sexually exploitive material for not more than 20 years for years; not less than 25 years/ not more than 50
export to the U.S., 18 U.S.C. 2260 recidivists years for 2d offenders; not less than 35 years
(a),(c) nor more than life for offenders with 2 or
more prior convictions; death or not less than
30 years or for life if death results, §206 (b)(5)
Overseas production of child Not more than 10 years/ Not less than five years/ not more than 20
pornography material for export to not more than 20 years for years; not less than 15 years/ not more than 40
the U.S., 18 U.S.C. 2260(b), (c) recidivists years for recidivists,§206 (b)(5)
A. Sex trafficking in children by a A. Not more than 40 years A/B. life imprisonment (18 U.S.C. 1591
recidivist, 18 U.S.C. 1591 (if the victim is 14 to 18 becomes a predicate for section 3559(e)
B. Commission of certain federal years old); any term of years or life (if the victim is under purposes), §206 (c)
sex crimes by an offender with a 14)
prior federal sex crime conviction
(18 U.S.C. 1591 not a predicate), 18 B. life imprisonment
Sexual abuse of a ward in a federal Not more than five years Not more than 15 years, §207
prison or enclave, 18 U.S.C. 2243
Sex trafficking in children by a Not more than 40 years (if Not less that 10 years or for life (if the victim
recidivist, 18 U.S.C. 1591 the victim is 14 to 18 years is 14 to 18); any term of years not less than 15
old); any term of years or years or life (if the victim is under 14), §208
life (if the victim is under
False statements relating to an Not more than five years Not more than eight years, §141(c)
offense under 18 U.S.C. 1591, 2250,
chs.109A , 110, or 117, 18 U.S.C.
The act establishes, reinforces, and revives several grant programs devoted to child and
community safety, including the following.
• Big Brothers Big Sisters of America (authorizing appropriations totaling $58.5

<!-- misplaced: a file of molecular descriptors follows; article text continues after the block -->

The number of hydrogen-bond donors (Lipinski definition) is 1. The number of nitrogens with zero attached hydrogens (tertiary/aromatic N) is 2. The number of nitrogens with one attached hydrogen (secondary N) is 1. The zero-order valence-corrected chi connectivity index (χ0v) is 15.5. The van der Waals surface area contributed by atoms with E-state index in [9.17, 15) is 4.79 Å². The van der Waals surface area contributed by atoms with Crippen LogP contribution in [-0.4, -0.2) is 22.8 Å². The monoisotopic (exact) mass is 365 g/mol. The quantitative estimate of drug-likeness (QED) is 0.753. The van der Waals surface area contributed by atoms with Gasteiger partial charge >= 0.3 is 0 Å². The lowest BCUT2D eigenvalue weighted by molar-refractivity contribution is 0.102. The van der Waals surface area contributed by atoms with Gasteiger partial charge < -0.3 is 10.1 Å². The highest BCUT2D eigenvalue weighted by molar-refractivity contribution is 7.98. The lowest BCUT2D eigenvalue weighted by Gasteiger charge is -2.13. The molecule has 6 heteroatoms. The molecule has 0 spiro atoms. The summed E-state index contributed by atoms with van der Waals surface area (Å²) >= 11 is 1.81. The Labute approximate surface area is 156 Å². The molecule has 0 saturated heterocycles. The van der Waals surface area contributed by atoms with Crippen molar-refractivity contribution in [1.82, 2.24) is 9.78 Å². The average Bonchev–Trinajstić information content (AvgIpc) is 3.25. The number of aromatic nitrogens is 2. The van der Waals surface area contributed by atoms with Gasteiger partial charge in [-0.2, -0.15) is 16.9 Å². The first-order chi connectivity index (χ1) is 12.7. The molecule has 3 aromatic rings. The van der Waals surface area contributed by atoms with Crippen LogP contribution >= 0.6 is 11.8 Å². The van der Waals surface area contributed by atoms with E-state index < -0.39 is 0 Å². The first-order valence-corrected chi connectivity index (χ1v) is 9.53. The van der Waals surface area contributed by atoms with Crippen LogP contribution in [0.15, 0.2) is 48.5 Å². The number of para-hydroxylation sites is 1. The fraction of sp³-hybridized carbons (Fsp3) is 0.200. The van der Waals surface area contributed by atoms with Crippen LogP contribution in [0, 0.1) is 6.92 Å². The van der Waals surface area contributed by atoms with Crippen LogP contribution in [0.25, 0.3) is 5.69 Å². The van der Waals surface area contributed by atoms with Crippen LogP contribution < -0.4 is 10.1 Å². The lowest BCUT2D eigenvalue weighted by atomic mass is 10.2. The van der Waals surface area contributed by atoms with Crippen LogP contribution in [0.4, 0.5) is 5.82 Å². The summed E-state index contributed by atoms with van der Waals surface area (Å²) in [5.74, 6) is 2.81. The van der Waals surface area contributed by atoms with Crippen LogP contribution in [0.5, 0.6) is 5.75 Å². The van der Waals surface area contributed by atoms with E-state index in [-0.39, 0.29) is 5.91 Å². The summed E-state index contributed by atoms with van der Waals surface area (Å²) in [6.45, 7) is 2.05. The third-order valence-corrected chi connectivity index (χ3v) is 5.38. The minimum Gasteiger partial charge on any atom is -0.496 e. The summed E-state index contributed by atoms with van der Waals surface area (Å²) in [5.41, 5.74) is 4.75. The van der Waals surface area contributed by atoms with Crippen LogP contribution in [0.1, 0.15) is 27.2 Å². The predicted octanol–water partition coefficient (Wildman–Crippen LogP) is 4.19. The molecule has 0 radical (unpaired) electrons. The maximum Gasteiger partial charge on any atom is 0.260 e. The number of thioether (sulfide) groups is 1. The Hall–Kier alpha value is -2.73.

million through FY2011).
• National Police Athletic League (authorizing appropriations totaling $64 million
• State, local and tribal governments in order to outfit sex offenders with electronic
monitoring devices (authorizing appropriations totaling $15 million through
• Public and private entities that assist in treatment of juvenile sex offenders or that
assist the states in their enforcement of sex offender registration requirements
(authorizing appropriations totaling $30 million through FY2009).
• Facilitating the prosecution of cases cleared as a consequence of the DNA
backlog elimination (authorizing necessary appropriations through FY2011).
• Law enforcement agencies to combat sexual abuse of children (authorizing
necessary appropriations through FY2009).
• A private nonprofit entity for a program of crime prevention media campaign
(authorizing appropriations totaling $34 million through FY2010).
• State, local and tribal government programs for the voluntary fingerprinting of
children (authorizing appropriations totaling $20 million through FY2011).
• The Rape, Abuse & Incest National Network (RAINN) to operate a sexual
assault hotline, conduct media campaigns, and provide technical assistance for
law enforcement (authorizing appropriations totaling $12 million through
• To enable state, local and tribal entities to verify the addresses of registered sex
offenders (authorizing necessary appropriations through FY2009).
The act includes a wide assortment of other provisions designed to prevent, prosecute or punish
the victimization of children. Among them are sections that broaden access to federal criminal
records information systems, create a national child abuse registry, expand recordkeeping
requirements for those in the business of producing sexually explicit material, immunize officials
from civil liability for activities involving sexual offender registration, and authorize and direct
the Department of Justice to establish and maintain a number of child protective activities.
Senior Specialist in American Public Law